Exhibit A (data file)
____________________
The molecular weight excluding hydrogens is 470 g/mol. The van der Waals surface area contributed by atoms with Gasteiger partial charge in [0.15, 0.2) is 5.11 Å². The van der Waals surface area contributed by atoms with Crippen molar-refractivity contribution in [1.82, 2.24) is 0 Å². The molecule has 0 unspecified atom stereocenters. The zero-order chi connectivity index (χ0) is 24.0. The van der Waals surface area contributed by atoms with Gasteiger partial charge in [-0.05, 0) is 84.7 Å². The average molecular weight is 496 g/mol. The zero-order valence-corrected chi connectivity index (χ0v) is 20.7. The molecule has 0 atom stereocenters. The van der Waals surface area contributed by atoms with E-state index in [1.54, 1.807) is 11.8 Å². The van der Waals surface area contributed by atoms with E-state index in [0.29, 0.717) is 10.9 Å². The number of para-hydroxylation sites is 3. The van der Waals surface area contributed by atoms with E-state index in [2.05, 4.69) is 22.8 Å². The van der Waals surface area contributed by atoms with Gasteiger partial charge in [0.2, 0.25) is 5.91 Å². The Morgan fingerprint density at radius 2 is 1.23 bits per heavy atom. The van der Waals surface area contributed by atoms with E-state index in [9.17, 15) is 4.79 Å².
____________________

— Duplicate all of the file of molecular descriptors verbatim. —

The molecular weight excluding hydrogens is 470 g/mol. The van der Waals surface area contributed by atoms with Gasteiger partial charge in [0.15, 0.2) is 5.11 Å². The van der Waals surface area contributed by atoms with Crippen molar-refractivity contribution in [1.82, 2.24) is 0 Å². The molecule has 0 unspecified atom stereocenters. The zero-order chi connectivity index (χ0) is 24.0. The van der Waals surface area contributed by atoms with Gasteiger partial charge in [-0.05, 0) is 84.7 Å². The average molecular weight is 496 g/mol. The zero-order valence-corrected chi connectivity index (χ0v) is 20.7. The molecule has 0 atom stereocenters. The van der Waals surface area contributed by atoms with E-state index in [1.54, 1.807) is 11.8 Å². The van der Waals surface area contributed by atoms with E-state index in [0.29, 0.717) is 10.9 Å². The number of para-hydroxylation sites is 3. The van der Waals surface area contributed by atoms with E-state index in [2.05, 4.69) is 22.8 Å². The van der Waals surface area contributed by atoms with Gasteiger partial charge in [0.2, 0.25) is 5.91 Å². The Morgan fingerprint density at radius 2 is 1.23 bits per heavy atom. The van der Waals surface area contributed by atoms with E-state index in [9.17, 15) is 4.79 Å².